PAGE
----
Four Tips To Help Children Fall Asleep

by Dr. Kyle Pruett, Goddard School Educational Advisory Board Member
Smiling little girl lying in bed while a parent reads a book

If bedtime is a struggle, Dr. Kyle Pruett, clinical professor of child psychiatry at Yale School of Medicine and member of The Goddard School Educational Advisory Board shares four tips to help your little ones easily drift off to dreamland. 

  1. Start a bedtime routine when your child is between ages 4 and 6 months. 
  2. Be patient and give the process time to work. It takes adults an average of 20 minutes to fall asleep, even though we’ve done it thousands of times, and that’s when our sleep hygiene is working reasonably well. Many adults, especially parents, need a bit more time to fall asleep. Keep in mind that children may experience similar challenges. 
  3. Some crying is nearly universal at bedtime. Putting your child to bed when already asleep may cause them to be disoriented when waking up later in the night, which will happen. You’ll be up again because they haven’t learned how to fall asleep on their own.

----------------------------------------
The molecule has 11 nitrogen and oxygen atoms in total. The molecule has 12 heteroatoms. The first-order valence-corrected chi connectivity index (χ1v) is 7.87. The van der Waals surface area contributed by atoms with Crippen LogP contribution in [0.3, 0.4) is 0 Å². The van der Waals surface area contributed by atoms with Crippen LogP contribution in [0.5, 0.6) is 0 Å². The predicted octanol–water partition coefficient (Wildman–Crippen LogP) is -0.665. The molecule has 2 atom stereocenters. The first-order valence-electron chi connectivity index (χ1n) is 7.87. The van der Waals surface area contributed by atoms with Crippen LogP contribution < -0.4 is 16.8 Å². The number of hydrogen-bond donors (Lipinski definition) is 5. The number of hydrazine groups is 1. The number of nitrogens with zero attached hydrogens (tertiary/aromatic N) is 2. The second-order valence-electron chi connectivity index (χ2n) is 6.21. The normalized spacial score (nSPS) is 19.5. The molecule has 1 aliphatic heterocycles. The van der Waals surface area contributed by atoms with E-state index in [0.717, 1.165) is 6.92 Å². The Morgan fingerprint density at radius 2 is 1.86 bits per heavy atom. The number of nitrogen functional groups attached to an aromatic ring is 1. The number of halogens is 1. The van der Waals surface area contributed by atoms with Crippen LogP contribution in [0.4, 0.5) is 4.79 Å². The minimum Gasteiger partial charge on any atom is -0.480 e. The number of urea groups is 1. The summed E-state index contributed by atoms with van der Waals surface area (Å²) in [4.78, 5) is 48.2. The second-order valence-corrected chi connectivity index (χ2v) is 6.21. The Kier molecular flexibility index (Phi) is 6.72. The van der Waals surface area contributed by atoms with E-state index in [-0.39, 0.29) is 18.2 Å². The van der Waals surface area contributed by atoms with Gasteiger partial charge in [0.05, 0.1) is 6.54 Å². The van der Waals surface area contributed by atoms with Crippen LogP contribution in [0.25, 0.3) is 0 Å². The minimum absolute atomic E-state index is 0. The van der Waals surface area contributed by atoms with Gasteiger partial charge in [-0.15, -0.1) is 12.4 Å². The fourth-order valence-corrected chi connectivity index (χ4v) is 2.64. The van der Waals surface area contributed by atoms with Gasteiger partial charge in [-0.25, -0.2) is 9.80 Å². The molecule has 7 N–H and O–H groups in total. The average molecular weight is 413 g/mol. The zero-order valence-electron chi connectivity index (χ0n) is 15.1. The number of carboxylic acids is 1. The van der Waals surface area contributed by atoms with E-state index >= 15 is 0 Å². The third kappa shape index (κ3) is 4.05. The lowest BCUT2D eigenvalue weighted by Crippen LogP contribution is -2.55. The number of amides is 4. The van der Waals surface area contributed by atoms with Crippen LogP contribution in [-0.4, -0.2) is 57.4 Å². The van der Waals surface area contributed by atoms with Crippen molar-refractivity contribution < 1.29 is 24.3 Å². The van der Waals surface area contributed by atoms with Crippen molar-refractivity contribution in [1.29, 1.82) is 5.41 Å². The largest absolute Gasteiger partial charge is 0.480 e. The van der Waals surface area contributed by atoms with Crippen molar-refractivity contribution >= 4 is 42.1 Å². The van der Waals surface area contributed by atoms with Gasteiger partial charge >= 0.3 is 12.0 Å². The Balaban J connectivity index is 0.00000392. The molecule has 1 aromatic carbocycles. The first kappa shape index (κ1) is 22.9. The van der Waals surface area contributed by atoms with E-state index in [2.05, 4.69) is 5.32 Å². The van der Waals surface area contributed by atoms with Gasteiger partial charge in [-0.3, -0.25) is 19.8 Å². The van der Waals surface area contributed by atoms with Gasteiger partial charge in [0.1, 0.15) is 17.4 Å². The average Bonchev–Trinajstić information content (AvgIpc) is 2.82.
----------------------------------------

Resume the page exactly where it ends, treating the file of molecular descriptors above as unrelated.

4. Through your routine, children will learn what happens next. Put them down when they get drowsy, sit down near them, using occasional light touch and your voice to soothe when the pacifier pops out and they have to find it, which is what you want to them to do in the middle of the night. Say goodnight softly and leave the room. Some crying may ensue, so wait for a few moments beyond what you think you can stand, then go back in briefly to reassure your child (and yourself) in the softest voice and touch you can manage. In a matter of weeks, research reassures us that your child will be on the path to being able to fall back to sleep on their own.
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